Sunday, 28 April 2013

Surfing The Algarve

After returning from Portugal and surfing a few times at my local beach, this seems like a good time to do a quick comparison between the two places from a surfers perspective. 

We've got into the habit of escaping the cold and rain of the U.K. every year for 3 or 4 weeks, around Easter.  This gives us something to look forward to on those cold dark winter evenings, and also a chance to hopefully top up our depleted Vitamin D levels after a typical British winter.  That's the idea in theory anyway.  Portugal has been the place we've chosen to go back to for the last 4 years, after travelling to a variety of different places over the previous years (California, New Zealand, India, Sri Lanka, to name a few).  Sometimes we've had great weather in the Algarve and other times we've endured weeks of non-stop rain, but we've yet to abandon our favourite campsite and head indoors.  It's still far too cold for "the locals" to be camping out so everywhere is still quiet, which suits us.  This means that it is about as warm as an average "good day" of camping in the U.K. at the height of the summer!  Every year we come up with new ways to deal with the variable weather, with humour being the most important of these. As long as we can find somewhere sheltered to cook a nice meal at the end of the day, we're happy!

One of the reasons we choose Portugal as a destination is the quality of the waves for surfing.  In the U.K. this is pretty much the coldest time of the year for the water temperatures (7.5 Degrees Celsius/46 degrees Fahrenheit), and the air temperatures can be equally as low.  There is usually no shortage of waves though, if you can brave the cold.  It is such a joy to go somewhere warmer and be able to surf in just a light wetsuit instead of the heavy 5mm winter suit with gloves, boots, and hood that makes surfing in the U.K. at this time of year possible.  The 16 Degree Celsius, crystal clear water is a joy to be in after a Cornish winter.  This is still cold, but not "freezing" (Scooby still won't go in though!).  Just like Cornwall, the Western Algarve has two coasts with surf, with the west coast having the biggest waves, and the south coast offering some shelter from the persistent northerly winds.  Just like back home, the swells on the south coast are short lived affairs, and you have to be "on it" to catch all the variables working together to get good waves.  This year was different though with many more days of waves on the south, and the west coast too big to surf on most days.  Finding somewhere sheltered from strong winds was a constant chore, and every day we'd drive from beach to beach slowly learning how all the factors come together at each spot.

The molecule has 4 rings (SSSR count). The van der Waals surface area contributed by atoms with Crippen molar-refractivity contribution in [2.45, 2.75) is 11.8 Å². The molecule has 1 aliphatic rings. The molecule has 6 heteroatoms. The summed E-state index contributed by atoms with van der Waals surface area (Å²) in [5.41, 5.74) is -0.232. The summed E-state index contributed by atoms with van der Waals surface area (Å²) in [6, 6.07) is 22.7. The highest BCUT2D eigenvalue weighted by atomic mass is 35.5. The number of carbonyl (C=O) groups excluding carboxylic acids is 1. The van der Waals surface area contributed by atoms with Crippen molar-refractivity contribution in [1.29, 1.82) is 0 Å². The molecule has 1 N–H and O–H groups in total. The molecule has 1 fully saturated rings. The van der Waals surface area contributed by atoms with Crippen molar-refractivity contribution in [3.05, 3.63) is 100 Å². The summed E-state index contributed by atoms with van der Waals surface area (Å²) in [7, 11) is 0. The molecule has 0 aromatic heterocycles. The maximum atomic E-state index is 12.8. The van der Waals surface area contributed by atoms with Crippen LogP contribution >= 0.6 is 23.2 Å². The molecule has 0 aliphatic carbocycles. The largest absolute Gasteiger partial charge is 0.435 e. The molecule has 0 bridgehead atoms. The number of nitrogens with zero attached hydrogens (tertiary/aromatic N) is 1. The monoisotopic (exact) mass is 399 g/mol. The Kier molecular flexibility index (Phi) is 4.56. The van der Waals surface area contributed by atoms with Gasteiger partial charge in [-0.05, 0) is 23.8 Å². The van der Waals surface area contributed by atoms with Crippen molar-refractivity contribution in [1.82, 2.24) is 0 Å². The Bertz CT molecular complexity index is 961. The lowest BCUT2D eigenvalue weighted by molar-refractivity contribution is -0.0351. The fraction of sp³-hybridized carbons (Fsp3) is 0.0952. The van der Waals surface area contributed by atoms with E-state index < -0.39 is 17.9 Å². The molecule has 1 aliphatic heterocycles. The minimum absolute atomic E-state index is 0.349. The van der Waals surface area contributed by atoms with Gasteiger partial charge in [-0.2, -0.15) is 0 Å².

Being nearer the equator, the Algarve has smaller tides than the U.K., and this means that there is less variation in the waves as the tide moves in and out.  This can mean that some spots "work" for longer, offering a bigger window of opportunity for good surfing.  At many beaches there are places where the waves start to break along the edges of rocky cliffs, or from submerged rocks/rock shelves that suck the water back out off the beach along the edges.  This can be dangerous for beginners, but a real help if you know how to use them to your advantage for getting back out to "the lineup" quickly after each ride (where the waves first start to break).  Out to sea, there is deeper water off the coast of Portugal than the U.K. and this means that the swells roll in with more power than in Cornwall.  This means that the waves also break with more power causing them to be hollower and therefore more interesting for surfers, with a better chance of riding inside the breaking wave or "getting barrelled" in surfer-speak.  Learning how all the different spots work on swells from different directions, combined with differing wind directions, stages of tide, etc., can take some time, and some years I have got to surf places that never break properly during other trips.  This is a constant learning process and would take many years of living locally to master all the variables.  This is also the case in the U.K., but back home I've got 30 years of experience to draw on so usually know where the best waves will be.  One upside of this is that every time we go back to the Algarve we discover new places to surf.